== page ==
BY DR NICKY THOMAS, WYNNUM MANLY VETERINARY HOSPITAL
Vaccination helps to control and prevent infectious disease in our pets. Kittens are born with some protective antibodies acquired from their mother’s milk but need to be vaccinated to mount their own immune response. We recommend a course of three vaccines given at six to eight weeks, 12 weeks and 16 weeks of age. Adult cats should be vaccinated yearly to best protect against disease, especially if they are in contact with other cats. Feline boarding facilities generally require that cats be up to date with their yearly vaccinations before they stay.
Which diseases can we vaccinate against?
- Feline enteritis (Panleucopaenia/Feline parvovirus) causes severe gastrointestinal signs of vomiting and bloody diarrhoea. Pregnant cats infected with the virus may miscarry or give birth to kittens with brain damage. The virus is highly contagious and may spread readily in the environment.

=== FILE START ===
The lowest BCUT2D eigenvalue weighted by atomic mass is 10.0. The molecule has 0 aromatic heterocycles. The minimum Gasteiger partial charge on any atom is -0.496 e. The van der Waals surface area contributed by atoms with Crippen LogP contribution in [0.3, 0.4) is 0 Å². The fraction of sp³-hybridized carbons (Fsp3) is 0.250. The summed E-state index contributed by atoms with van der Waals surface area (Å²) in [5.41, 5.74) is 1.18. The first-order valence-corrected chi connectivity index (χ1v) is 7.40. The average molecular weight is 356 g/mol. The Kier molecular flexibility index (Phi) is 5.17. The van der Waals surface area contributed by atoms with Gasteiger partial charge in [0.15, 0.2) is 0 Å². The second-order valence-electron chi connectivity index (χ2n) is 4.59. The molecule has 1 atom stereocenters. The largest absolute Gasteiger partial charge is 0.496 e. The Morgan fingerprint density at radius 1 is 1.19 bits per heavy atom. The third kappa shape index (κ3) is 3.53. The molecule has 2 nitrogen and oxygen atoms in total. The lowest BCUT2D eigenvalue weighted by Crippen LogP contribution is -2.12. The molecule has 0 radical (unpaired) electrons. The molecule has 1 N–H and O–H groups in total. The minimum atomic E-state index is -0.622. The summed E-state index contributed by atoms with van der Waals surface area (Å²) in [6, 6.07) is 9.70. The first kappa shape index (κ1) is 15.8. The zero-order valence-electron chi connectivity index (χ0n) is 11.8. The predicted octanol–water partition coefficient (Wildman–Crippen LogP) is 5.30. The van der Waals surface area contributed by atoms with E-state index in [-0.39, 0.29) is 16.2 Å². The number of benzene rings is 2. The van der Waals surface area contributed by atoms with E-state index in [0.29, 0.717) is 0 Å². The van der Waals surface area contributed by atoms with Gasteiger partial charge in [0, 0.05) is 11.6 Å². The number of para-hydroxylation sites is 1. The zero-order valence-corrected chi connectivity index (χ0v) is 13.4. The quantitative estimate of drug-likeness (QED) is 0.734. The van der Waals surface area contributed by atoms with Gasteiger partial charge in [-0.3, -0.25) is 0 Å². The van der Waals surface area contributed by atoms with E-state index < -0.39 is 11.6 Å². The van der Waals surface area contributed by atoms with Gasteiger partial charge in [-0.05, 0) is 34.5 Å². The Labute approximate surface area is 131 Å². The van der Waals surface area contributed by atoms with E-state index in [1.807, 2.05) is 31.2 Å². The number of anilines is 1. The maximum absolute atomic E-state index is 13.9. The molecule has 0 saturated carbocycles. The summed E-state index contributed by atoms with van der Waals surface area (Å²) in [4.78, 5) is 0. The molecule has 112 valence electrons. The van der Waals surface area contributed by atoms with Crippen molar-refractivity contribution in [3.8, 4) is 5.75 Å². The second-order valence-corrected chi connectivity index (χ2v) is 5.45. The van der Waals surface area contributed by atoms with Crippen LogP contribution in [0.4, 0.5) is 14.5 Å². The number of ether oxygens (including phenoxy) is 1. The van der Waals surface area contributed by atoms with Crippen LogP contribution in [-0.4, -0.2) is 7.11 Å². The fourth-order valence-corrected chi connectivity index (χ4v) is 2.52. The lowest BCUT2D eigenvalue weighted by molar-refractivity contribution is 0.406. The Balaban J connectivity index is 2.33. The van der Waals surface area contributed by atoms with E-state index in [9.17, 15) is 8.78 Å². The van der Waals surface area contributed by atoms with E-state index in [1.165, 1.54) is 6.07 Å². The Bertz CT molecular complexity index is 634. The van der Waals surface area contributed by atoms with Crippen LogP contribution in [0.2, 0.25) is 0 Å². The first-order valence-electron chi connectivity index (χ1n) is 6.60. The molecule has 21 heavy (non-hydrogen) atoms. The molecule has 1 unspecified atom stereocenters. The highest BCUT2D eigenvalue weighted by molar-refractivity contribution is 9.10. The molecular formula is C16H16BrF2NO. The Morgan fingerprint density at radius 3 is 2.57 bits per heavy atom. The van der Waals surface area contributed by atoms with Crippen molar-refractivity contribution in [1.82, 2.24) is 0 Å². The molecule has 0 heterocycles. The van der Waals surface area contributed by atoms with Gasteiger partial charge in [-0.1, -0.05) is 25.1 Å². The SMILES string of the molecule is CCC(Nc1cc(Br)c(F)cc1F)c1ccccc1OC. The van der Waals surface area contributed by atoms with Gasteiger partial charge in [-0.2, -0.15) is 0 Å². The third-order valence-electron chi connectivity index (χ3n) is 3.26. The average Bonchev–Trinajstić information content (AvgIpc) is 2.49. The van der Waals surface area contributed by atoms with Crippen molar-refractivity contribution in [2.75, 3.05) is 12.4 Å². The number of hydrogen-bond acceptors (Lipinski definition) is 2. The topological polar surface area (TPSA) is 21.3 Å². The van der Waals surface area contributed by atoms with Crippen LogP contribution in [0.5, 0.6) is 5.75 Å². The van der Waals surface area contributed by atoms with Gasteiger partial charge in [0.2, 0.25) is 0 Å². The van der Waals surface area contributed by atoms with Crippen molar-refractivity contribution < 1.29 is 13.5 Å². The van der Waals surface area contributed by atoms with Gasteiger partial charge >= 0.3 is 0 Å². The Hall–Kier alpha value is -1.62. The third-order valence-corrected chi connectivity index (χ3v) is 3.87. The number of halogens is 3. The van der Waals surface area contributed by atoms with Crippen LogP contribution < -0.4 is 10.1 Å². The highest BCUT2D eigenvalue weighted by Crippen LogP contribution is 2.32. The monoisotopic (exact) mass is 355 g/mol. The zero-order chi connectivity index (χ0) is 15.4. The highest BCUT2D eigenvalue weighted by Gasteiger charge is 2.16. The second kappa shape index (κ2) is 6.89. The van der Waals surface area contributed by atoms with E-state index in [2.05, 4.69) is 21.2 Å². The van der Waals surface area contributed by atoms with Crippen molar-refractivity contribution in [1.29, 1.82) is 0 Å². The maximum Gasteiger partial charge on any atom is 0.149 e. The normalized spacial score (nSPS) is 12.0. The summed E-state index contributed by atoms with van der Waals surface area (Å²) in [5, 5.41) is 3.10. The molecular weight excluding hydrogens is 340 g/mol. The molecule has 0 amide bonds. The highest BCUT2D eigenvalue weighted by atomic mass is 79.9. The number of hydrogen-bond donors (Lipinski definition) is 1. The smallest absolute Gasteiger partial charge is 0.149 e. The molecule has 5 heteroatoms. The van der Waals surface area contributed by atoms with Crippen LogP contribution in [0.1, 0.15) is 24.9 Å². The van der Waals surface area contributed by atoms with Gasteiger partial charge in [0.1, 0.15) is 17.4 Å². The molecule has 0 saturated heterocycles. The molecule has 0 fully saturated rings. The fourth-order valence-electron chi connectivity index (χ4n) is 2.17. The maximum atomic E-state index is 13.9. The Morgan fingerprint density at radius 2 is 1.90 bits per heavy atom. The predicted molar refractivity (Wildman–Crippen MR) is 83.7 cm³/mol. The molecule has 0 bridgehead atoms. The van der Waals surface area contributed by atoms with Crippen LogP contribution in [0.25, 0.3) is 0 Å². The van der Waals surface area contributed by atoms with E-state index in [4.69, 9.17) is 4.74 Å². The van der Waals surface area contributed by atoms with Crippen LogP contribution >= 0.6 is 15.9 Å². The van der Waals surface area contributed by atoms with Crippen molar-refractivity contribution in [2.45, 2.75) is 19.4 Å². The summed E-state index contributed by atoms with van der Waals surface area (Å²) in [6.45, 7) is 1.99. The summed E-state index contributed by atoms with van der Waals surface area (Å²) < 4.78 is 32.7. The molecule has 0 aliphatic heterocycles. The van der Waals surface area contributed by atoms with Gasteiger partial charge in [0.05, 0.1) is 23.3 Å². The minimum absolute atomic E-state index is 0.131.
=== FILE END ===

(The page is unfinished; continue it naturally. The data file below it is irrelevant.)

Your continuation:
- Feline respiratory virus (cat flu) is a combination of highly contagious viruses including herpesvirus (rhinotracheitis) and calicivirus. These viruses cause sneezing, coughing, runny eyes, nasal discharge, inappetence and tongue ulcers. The fatality rate is low but the virus may persist for long periods an recur when the cat is stressed.
- Feline immunodeficiency virus (FIV) is the feline equivalent of HIV – a disease which affects the cat’s immune system leaving it susceptible to other diseases. FIV is most often spread by bites from infected cats.
Chat to your vet to discuss your cat’s vaccination requirements so that they are best protected against infectious diseases.